Smoking Ban: Business BoonThe tobacco industry is spending...


May 15, 1994

Smoking Ban: Business Boon

The tobacco industry is spending a fortune trying to convince people that the proposed Maryland regulation to ban smoking in all Maryland workplaces, including restaurants and bars, would hurt the Maryland economy because smokers would run to nearby states to dine and drink.

A rational look at the statistics, however, proves otherwise . . .

The U.S. population is approximately 250 million people. The tobacco industry says the number of smokers is 50 million. I think this is an inflated figure but let's give the tobacco side the benefit of the doubt. This means that for every smoker there are four non-smokers.

Suppose we take 100 people at random: 20 of them would be smokers, 80 would be non-smokers. After the Maryland regulation goes into effect, suppose that 50 percent of the Maryland smokers crossed the border to eat or drink. This amounts to 10 people. Now suppose 50 percent of the border state non-smokers crossed into Maryland to eat and drink in a smoke-free environment. This amounts to 40 people -- a net plus of 30 people for Maryland.

Even if all the Maryland smokers went to other states and only 50 percent of the border state non-smokers came to Maryland, there would still be a positive increase of 10 for Maryland.

Additional benefits to the proprietors will be to spend less on ventilation, clean-up costs, fire insurance and the threat of lawsuits. The overall effect will clearly enhance the Maryland economy.

John H. O'Hara


St. John's Lane

It is with utter shock I write this letter. I cannot believe the Howard County school board has voted to "do nothing" to reduce the numbers at St. John's Lane Elementary School.

One year ago, a large group of concerned parents testified, begging for relief. We were given additional trailers and the promise of redistricting in 1994. So you can only imagine my reaction to the March 25 news article. St. John's Lane is again told to wait it out for three years when a new school will offer relief. Doesn't that sound familiar? Remember the late '80s and the opening of Waverly in 1990? Waverly opened at 30 students above capacity and St. John's Lane still had 47 above capacity. Look at SJL enrollment since then:

* 1989 -- 964

* 1990 -- 666 (Waverly opened)

* 1991 -- 686

* 1992 -- 762.5

* 1993 -- 787

* 1994 -- 820 (estimate includes 93 kindergarten full-time equivalent students.)

We no longer believe that St. John's Lane will ever see relief. Since 1988, when I moved to Howard County, I have endured a history of overcrowding, portables and broken promises.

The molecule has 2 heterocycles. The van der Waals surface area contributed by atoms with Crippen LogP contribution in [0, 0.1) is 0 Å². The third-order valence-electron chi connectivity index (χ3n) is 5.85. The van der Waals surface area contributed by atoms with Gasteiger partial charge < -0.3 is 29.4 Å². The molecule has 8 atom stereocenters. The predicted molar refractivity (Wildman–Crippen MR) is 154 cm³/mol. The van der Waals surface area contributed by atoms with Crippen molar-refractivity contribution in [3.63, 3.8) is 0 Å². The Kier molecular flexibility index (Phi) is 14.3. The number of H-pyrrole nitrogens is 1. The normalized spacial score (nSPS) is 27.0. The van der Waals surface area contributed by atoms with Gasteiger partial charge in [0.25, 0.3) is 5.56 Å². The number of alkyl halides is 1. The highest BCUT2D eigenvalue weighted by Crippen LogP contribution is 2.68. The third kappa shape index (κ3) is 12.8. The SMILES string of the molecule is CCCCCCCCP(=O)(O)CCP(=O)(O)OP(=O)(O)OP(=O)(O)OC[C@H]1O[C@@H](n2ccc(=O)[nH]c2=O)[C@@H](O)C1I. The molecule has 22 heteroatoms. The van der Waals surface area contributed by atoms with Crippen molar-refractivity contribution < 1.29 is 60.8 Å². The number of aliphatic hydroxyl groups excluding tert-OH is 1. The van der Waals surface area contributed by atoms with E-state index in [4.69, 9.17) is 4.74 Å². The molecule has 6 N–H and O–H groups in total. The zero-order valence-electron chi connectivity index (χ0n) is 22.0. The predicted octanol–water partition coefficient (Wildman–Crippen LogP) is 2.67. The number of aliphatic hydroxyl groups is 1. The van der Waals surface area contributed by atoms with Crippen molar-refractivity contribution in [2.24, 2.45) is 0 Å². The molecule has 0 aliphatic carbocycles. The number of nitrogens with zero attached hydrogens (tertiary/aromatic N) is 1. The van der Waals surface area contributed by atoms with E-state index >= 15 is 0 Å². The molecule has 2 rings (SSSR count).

We, the parents who have poured our hearts and souls into St. John's Lane; the parents who serve faithfully on the Parent-Teacher Association; the parents who help teachers and students in the classroom -- we quit. . . . We cannot afford to spend another ounce of energy pointing out the inequities at St. John's Lane. . . .

Karen C. Spitz

Ellicott City

Rewarding the Wrongdoer

In your April 18 editorial, "Taming the Root of Violence," the agenda of conflict resolution, despite an admission that heinous crimes cannot be avoided by a simple chat, was too easily accepted.

Conflict resolution may be fine for disputes where honest parties are acting in good faith, but not every conflict results (as you noted) from a simple misunderstanding that could easily be avoided by a structured discussion.

There are many cases where one person or side is clearly in the wrong, and the worst thing that can be done is to compromise for the sake of it. Such feel-good compromise, in effect, rewards the wrongdoer.

An effective way to keep violence under control is to promote good character and values in people so that they get along with others and avoid or deal with unpleasant situations without the need for third-party saviors in search of more funding and power over other persons' lives. And wrong behavior, such as some punk thinking that an accidental bump by someone else is the signal for an in-your-face showdown, should be punished or stigmatized (not analyzed and "understood").

The responses to the survey on violence mentioned in your editorial on the "helpfulness" of strict gun control, the "danger" of a gun in the house and the sight of violence causing more violence shows how brainwashed some people are on these subjects. Harsh gun control will be used to bully the law-abiding citizen instead of the criminal. If this country doesn't have the backbone to disarm and deal with the criminal now, what difference will a few more laws make?

The idea that having a gun in the house is dangerous is based on flawed and biased "studies." These studies looked at a few carefully selected cases where someone was killed in a house with a gun, and the samples are loaded to include suicide and households that have violent people in them.

And the findings conveniently ignore the over 1 million times a year (as found by more thorough surveys such as that by Gary Kleck) when people use guns to drive off or wound their would-be attackers (not to mention how the fear of an armed populace deters crime to begin with).

And the notion that witnessing violence in the home will cause a person to commit violence is a sociological old wives' tale. Most people have had the displeasure to witness at least one violent act in their household and do not feel the need to embark on a rampage. The environmental determinism of the secular witch doctors is founded on an inaccurate and dehumanizing view of human nature and treats people as if they were wind-up automatons merely responding to events.

Getting control of violence requires holding people responsible for their actions.

Charles E. Wilson Jr.


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